thanksgivingFor those readers in the United States, tomorrow will be Thanksgiving, and to some, the official start of a month-long holiday season. The holiday began as a day of giving thanks for the blessing of the harvest and other blessings from the preceding year, but at the time, no one knew how beneficial gratitude is to overall health and well-being. If they did, Thanksgiving would be every day!

Here’s seven scientifically proven health benefits of gratitude to start incorporating it into your daily routine. As a bonus, there are five gratitude habits to practice and promote in the workplace at the end of this blog. For employers wanting to build a more holistic employee wellness program, try to include acts of gratitude into wellness challenges, such as rewarding employees for thanking colleagues or showing appreciation for what they have.

#1 Gratitude Produces Greater Happiness

In positive psychology research, gratitude is strongly and consistently associated with greater happiness, as it helps people feel more positive emotions. A study even showed that gratitude can even ease levels of depression. In the study, a portion of participants engaged in the “three good things” exercise, which, as the name suggests, prompts people to think of three good moments or things that happened that day. Those individuals that completed the exercise saw considerable improvements in depression and overall happiness, sometimes in as little as 4 weeks.

Gratitude also produces happiness that lasts. Many things, from a compliment to candy, provide instant gratification and short-lived happiness. Gratitude, however, creates a thankful mood, which creates a virtuous circle that allows one to increase the frequency and intensity of when they feel gratitude, which increases the happiness they generate from the feeling. Gratitude has also been linked to an increase in overall life satisfaction. Studies have found that expressing gratitude can help people to feel happier and more content with their lives in the long-term.

#2 Gratitude Improves Emotional Well-being

Being grateful helps people to focus on all the positive things in life, instead of the negative. This leads to improved emotional well-being as people are more likely to experience joy, love and peace. The ability to develop pleasant emotions, moods, thoughts, and sentiments, and adjust when faced with adversity and difficult conditions, is called emotional well-being. Gratitude is strongly and persistently connected with improved emotional well-being in positive psychology research. Gratitude assists people in feeling more pleasant emotions, appreciating wonderful experiences, improving their health, dealing with adversity, and developing greater connections.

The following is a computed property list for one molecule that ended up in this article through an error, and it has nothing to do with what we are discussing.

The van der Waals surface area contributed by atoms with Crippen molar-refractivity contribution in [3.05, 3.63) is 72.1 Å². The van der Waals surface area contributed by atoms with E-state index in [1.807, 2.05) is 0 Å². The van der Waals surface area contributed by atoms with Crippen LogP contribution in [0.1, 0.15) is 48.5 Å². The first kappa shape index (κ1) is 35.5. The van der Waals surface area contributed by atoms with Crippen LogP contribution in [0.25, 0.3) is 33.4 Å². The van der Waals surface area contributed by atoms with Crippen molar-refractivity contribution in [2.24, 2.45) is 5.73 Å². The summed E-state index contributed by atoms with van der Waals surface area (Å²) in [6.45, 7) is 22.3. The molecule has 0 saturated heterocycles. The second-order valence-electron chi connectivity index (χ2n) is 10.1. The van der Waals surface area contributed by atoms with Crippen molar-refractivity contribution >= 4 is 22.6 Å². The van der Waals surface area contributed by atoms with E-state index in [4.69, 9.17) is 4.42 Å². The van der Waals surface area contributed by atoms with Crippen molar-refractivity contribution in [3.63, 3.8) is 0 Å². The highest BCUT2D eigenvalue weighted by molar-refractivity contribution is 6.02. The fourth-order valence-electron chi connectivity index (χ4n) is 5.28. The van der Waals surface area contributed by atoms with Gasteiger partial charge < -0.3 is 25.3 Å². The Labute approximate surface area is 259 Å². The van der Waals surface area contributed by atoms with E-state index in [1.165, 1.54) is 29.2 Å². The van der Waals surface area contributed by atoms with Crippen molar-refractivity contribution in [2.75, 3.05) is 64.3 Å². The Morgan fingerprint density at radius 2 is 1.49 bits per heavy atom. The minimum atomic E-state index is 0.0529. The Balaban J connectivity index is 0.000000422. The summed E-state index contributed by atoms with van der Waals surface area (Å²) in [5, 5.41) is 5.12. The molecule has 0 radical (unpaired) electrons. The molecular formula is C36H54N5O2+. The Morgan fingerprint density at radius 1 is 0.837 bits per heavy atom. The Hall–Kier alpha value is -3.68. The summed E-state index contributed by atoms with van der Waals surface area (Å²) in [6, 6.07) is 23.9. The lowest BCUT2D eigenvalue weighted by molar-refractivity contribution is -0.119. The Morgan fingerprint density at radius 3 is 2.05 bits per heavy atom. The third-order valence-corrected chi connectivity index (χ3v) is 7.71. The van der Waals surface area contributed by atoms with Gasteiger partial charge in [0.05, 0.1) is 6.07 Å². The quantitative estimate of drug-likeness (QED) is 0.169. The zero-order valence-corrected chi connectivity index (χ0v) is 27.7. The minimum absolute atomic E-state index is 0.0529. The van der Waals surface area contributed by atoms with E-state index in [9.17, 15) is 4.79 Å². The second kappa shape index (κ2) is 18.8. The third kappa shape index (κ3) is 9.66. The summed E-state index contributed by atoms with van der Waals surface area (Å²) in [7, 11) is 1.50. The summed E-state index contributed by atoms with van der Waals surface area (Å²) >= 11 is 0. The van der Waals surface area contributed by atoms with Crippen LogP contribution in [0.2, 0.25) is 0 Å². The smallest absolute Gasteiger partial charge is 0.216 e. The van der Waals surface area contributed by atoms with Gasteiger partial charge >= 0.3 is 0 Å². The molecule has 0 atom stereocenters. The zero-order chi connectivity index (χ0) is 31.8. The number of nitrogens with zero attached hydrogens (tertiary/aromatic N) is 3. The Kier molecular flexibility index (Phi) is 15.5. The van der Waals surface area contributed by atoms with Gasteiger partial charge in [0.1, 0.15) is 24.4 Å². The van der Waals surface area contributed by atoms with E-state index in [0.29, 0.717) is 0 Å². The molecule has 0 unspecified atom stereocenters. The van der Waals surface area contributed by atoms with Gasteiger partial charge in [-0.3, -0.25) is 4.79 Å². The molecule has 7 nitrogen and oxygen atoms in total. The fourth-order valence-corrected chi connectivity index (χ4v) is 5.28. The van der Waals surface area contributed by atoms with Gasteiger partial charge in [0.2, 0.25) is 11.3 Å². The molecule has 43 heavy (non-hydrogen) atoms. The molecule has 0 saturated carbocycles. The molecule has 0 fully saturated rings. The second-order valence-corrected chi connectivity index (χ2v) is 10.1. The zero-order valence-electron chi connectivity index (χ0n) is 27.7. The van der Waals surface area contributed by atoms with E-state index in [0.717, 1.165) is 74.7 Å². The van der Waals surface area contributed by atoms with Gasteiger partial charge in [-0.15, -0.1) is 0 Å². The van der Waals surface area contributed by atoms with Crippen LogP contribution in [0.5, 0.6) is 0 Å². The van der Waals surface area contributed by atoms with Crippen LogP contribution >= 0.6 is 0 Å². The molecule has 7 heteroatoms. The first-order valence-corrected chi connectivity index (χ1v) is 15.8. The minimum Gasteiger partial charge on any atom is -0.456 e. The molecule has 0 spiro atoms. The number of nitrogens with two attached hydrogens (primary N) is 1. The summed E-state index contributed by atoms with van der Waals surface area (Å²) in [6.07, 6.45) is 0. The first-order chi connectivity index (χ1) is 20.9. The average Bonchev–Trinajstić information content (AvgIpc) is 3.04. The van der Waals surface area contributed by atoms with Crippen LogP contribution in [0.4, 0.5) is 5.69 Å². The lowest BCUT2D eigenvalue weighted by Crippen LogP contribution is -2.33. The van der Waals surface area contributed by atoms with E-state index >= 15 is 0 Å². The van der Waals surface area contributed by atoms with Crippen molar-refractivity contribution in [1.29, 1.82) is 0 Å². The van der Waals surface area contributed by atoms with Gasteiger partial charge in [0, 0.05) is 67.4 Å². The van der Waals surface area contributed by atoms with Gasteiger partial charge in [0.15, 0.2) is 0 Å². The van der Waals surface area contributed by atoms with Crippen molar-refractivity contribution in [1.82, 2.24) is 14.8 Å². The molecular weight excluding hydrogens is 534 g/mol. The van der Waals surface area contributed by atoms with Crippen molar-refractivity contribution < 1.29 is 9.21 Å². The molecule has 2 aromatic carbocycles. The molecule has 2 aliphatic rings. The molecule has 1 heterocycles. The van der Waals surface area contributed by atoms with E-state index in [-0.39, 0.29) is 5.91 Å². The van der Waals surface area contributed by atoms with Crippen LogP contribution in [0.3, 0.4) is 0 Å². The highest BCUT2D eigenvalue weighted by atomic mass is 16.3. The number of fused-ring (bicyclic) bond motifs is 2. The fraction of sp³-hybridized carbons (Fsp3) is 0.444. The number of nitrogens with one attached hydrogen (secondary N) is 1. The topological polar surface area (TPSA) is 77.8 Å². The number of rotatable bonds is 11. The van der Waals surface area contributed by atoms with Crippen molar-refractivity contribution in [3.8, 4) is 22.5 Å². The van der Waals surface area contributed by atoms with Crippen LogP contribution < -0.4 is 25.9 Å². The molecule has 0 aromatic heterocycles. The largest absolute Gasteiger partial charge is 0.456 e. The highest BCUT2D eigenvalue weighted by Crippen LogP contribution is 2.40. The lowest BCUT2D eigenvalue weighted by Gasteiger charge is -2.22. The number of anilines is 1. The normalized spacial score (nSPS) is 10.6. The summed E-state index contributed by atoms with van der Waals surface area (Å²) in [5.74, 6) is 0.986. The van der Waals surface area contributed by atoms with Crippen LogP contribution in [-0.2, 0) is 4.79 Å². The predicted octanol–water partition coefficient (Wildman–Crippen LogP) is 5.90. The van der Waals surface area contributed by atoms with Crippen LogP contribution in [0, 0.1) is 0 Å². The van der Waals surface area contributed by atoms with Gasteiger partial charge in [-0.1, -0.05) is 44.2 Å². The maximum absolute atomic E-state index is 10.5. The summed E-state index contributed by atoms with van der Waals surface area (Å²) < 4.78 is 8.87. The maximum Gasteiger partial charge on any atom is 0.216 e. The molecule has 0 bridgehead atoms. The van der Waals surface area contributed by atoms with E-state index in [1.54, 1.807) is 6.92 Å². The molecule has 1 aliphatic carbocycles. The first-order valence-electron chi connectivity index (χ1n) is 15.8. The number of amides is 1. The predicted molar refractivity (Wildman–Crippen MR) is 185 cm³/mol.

#3 Gratitude Helps Physical Health

Numerous studies have been carried out to investigate the association between thankfulness and physical health factors such as heart health, stress and inflammation, pain perception, and rest. According to one study, keeping a gratitude journal improved diastolic blood pressure. Another study discovered that focusing on things to be grateful for each night before bed boosted pre-sleep tranquility. Another study discovered that keeping a thankfulness notebook for 14 days resulted in fewer headaches, cleaner skin, less stomach pain, and less congestion.

According to a 2012 study published in Personality and Individual Differences, grateful people experience fewer aches and pains and report feeling healthier than other people. Grateful people are also more likely to exercise and take care of their health, which is likely to contribute to further longevity. Studies have shown that cultivating an attitude of appreciation can lead to lower levels of stress hormones, improved immune function, and even a lower risk of heart disease.

#4 Gratitude Increases Sleep Quality And Quantity